Can anyone tell me if it's possible to put a P80 38" snowblower on a 1985 446? The accessories catalog I have shows the 38" is for the 200 series tractors. I know it will mount on the front but I'm told the pulleys would need to be re-engineered.
The GT's use either a Model 80 or Model 84 snowcaster. The Model 84 is 48" wide and it will fit right onto any 210, 220, 222, 224 or 226 tractor and hook up perfectly. The only problem with a 84 on a 210, 220 or 222 is the lack of HP when clearing deep, heavy snow. Case recommends a minimum engine HP of 14 to make the 84 work efficiently under all conditions.
Conversely, the Model 80 will hook up to any 442, 444, 446 or 448 (Snap Fast models only) but the overall width of those tractors is 41". This means that you will likely drive over freshly fallen snow and pack it down on every pass you make with the narrower blower. That can cause the tractor to not sit level on the surface and in turn, cause the snowcaster to not scrape the snow to bare pavement all the way across its width during a pass.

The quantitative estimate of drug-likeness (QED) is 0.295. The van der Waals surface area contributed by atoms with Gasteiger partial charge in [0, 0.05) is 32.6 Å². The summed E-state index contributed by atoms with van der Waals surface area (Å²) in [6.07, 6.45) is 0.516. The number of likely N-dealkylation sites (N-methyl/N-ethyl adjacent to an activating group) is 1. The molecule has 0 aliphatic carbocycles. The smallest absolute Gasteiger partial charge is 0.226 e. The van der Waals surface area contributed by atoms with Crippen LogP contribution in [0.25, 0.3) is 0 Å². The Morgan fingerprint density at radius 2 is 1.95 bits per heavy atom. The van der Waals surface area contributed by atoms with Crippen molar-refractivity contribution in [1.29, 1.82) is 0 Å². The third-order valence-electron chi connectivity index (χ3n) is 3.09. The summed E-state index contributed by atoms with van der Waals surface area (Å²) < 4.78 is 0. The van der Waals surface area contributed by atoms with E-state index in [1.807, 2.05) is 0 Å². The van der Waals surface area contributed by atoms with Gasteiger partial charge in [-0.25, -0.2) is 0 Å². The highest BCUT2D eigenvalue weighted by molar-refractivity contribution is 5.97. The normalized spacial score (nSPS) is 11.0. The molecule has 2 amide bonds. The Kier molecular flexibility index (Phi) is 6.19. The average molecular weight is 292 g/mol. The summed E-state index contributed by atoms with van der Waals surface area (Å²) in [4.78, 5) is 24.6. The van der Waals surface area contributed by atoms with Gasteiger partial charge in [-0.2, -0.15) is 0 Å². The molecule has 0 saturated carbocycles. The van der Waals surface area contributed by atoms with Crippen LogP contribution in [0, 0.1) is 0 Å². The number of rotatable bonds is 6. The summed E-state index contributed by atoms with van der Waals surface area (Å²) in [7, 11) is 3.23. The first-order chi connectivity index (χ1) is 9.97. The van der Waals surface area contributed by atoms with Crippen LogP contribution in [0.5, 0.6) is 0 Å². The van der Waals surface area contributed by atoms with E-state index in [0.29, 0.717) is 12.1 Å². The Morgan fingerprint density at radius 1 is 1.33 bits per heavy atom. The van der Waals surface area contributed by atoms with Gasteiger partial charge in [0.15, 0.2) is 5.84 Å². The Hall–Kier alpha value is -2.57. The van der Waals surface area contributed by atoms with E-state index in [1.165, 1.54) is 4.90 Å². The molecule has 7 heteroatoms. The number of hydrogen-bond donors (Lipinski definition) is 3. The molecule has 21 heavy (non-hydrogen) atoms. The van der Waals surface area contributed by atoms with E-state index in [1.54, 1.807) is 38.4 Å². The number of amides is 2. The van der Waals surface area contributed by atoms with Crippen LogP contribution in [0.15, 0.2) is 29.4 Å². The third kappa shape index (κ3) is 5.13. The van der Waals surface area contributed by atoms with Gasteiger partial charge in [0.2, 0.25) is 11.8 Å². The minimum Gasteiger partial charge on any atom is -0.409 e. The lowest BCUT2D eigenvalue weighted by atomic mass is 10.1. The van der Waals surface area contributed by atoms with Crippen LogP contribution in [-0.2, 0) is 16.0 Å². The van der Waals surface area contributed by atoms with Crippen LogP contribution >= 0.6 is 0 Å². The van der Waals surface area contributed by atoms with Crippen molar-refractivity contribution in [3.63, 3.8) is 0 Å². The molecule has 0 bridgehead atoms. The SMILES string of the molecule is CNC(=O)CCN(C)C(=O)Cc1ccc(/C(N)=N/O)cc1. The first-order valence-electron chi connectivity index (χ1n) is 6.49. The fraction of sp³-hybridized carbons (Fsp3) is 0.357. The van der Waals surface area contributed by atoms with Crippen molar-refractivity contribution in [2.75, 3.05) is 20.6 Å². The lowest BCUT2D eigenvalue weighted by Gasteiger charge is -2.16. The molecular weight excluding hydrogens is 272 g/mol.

The way around this dilemma is to add "wings" to the side plates of the 80 to make it at least 42" cut width. At one time, these wings were sold by Ingersoll but are NLA. However, they are not that difficult to make if you have access to a metal brake to bend the 1/8" steel into a simple offset.
The letter in the model indicates a progression in a series of minor design changes which in most all cases does not affect compatibility. So, the R80 is slightly newer design level than the P80. Nothing to write home about, really ... but it proceeds through to the model S80 and S84.
THe 80 (38") and 84 (48") is just the width, as explained previously.
The P80 combined with a 400 series (446) tractor uses the C23539 belt.
The CORRECT belt is an OEM belt that is available from Brian (bhildret).
Yes.... there are "el cheapo" belts out there but when the snow is over a foot deep and you cannot get either car out of the garage, the "el cheapo" belt will turn out to be the bad mistake of the year when it breaks on you or continuously rolls off the pulleys. Savvy owners have figured out that the OEM belt is the lowest cost belt in the long run and they keep a spare one on hand "just in case".